The other team Lindbergh details, the Boston Red Sox, is also starting to think beyond the numbers alone, though it’s hoping to maximize talent in a different way. As an organization that’s more accepting of sabermetrics, Boston doesn’t have the same concerns as Houston, so it’s trying innovate in relation to what Lindbergh terms “soft factors.” Things like sleep, nutrition, and mental health. Red Sox GM Ben Cherington isn’t exactly planning to micromanage his players, but he’s hoping to gain marginal advantages wherever possible, perhaps by preaching a strict diet while other teams let their players go full Golden Corral at all hours.

Mike, my first thought after reading this piece was, ha, no, Jeff Luhnow, you’re not actually trying to succeed by smartening up all the dumb players. Nope, your big innovation is acting like your peers have the intelligence of a PlayStationSure you don’t want Bud Norris for Kevin Gausman, CPU?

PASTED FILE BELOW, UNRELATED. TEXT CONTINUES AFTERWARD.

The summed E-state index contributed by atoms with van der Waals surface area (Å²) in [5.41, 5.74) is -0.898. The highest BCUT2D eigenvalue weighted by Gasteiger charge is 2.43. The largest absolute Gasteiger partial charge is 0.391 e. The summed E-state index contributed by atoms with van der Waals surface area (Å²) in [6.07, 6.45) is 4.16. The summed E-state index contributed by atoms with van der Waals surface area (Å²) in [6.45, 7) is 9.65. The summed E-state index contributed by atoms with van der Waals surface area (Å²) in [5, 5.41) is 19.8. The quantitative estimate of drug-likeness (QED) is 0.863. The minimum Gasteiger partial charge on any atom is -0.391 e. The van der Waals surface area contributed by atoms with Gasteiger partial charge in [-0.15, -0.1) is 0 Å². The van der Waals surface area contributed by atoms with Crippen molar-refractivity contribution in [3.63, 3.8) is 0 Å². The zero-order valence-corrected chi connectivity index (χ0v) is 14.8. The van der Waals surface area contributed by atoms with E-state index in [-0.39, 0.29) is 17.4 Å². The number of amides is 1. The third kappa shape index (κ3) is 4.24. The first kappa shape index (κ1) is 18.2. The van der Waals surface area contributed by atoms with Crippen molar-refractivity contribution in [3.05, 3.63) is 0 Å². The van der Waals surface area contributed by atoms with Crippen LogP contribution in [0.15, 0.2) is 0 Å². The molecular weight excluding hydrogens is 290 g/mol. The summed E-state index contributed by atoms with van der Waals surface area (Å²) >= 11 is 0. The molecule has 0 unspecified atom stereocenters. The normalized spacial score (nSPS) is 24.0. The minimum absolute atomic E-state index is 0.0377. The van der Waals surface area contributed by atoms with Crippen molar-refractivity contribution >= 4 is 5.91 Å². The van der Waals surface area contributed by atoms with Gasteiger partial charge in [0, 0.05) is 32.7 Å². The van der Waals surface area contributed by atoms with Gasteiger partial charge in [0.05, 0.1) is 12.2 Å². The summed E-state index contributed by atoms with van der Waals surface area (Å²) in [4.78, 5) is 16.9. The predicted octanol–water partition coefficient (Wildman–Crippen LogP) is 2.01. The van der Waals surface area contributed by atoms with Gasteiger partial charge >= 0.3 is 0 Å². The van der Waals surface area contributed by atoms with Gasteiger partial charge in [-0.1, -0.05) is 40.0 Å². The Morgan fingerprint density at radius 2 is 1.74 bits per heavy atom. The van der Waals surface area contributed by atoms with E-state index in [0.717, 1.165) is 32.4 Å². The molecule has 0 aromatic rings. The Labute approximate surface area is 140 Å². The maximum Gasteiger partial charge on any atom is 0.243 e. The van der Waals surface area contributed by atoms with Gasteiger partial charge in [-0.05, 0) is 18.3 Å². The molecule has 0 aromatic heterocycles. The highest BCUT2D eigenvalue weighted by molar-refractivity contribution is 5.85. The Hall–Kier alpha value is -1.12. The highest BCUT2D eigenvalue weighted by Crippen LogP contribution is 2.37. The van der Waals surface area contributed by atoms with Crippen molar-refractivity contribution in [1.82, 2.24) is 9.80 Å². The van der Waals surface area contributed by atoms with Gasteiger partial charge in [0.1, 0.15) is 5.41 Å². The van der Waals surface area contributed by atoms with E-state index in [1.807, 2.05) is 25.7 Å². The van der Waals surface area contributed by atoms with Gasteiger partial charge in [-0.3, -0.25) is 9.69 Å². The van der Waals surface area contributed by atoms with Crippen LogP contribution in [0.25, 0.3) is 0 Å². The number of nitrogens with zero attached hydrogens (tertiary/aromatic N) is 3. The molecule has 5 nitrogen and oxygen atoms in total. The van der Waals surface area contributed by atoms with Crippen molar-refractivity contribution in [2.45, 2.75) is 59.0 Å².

Really, though, Lindbergh’s piece was great and got me thinking in a number of different directions. I’ve often wondered what the next inefficiency to be exploited will be, as Billy Beane won’t always be able to see value in a guy considered a backup by the rest of the league — pretty soon (if it hasn’t already happened), every team will know which players are good and which aren’t. Houston’s approach is interesting, though I ultimately don’t think it’ll be that groundbreaking, because there simply aren’t that many sabermetric strategies the players themselves are responsible for putting into action. I think Boston’s route has the potential for higher reward, specifically if they hone in on improving players’ mental well-being. Baseball fans are mystified each year by all-stars turning scrubs, and the reverse happening for others. It’s not as if talent fluctuates so drastically from season to season, and my initial guess is that a lot of streaking and slumping is a product of a player’s mental stability at the time.